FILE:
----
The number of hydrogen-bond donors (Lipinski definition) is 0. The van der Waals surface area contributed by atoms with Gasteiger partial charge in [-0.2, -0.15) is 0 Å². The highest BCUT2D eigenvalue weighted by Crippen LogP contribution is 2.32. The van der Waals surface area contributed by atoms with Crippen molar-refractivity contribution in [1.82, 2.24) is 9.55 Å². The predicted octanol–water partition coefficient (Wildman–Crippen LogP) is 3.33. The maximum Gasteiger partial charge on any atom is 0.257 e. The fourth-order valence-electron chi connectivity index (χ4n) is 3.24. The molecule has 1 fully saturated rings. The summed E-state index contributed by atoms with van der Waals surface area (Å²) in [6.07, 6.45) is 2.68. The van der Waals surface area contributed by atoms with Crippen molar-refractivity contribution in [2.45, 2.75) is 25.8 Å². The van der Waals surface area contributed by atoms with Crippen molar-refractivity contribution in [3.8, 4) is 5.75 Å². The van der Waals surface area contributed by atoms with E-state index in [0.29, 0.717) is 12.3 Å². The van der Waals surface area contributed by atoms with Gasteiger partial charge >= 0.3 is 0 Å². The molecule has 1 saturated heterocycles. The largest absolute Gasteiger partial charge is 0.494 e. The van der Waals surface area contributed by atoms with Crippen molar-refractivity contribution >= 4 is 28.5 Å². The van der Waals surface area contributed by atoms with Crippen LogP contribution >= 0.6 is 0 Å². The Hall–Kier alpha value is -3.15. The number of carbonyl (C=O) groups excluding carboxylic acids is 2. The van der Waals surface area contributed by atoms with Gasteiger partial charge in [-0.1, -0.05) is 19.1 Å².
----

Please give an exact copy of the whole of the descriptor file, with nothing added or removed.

The number of hydrogen-bond donors (Lipinski definition) is 0. The van der Waals surface area contributed by atoms with Gasteiger partial charge in [-0.2, -0.15) is 0 Å². The highest BCUT2D eigenvalue weighted by Crippen LogP contribution is 2.32. The van der Waals surface area contributed by atoms with Crippen molar-refractivity contribution in [1.82, 2.24) is 9.55 Å². The predicted octanol–water partition coefficient (Wildman–Crippen LogP) is 3.33. The maximum Gasteiger partial charge on any atom is 0.257 e. The fourth-order valence-electron chi connectivity index (χ4n) is 3.24. The molecule has 1 fully saturated rings. The summed E-state index contributed by atoms with van der Waals surface area (Å²) in [6.07, 6.45) is 2.68. The van der Waals surface area contributed by atoms with Crippen molar-refractivity contribution in [2.45, 2.75) is 25.8 Å². The van der Waals surface area contributed by atoms with Crippen molar-refractivity contribution in [3.8, 4) is 5.75 Å². The van der Waals surface area contributed by atoms with E-state index in [0.29, 0.717) is 12.3 Å². The van der Waals surface area contributed by atoms with Gasteiger partial charge >= 0.3 is 0 Å². The molecule has 1 saturated heterocycles. The largest absolute Gasteiger partial charge is 0.494 e. The van der Waals surface area contributed by atoms with Crippen molar-refractivity contribution >= 4 is 28.5 Å². The van der Waals surface area contributed by atoms with Crippen LogP contribution >= 0.6 is 0 Å². The Hall–Kier alpha value is -3.15. The number of carbonyl (C=O) groups excluding carboxylic acids is 2. The van der Waals surface area contributed by atoms with Gasteiger partial charge in [-0.1, -0.05) is 19.1 Å².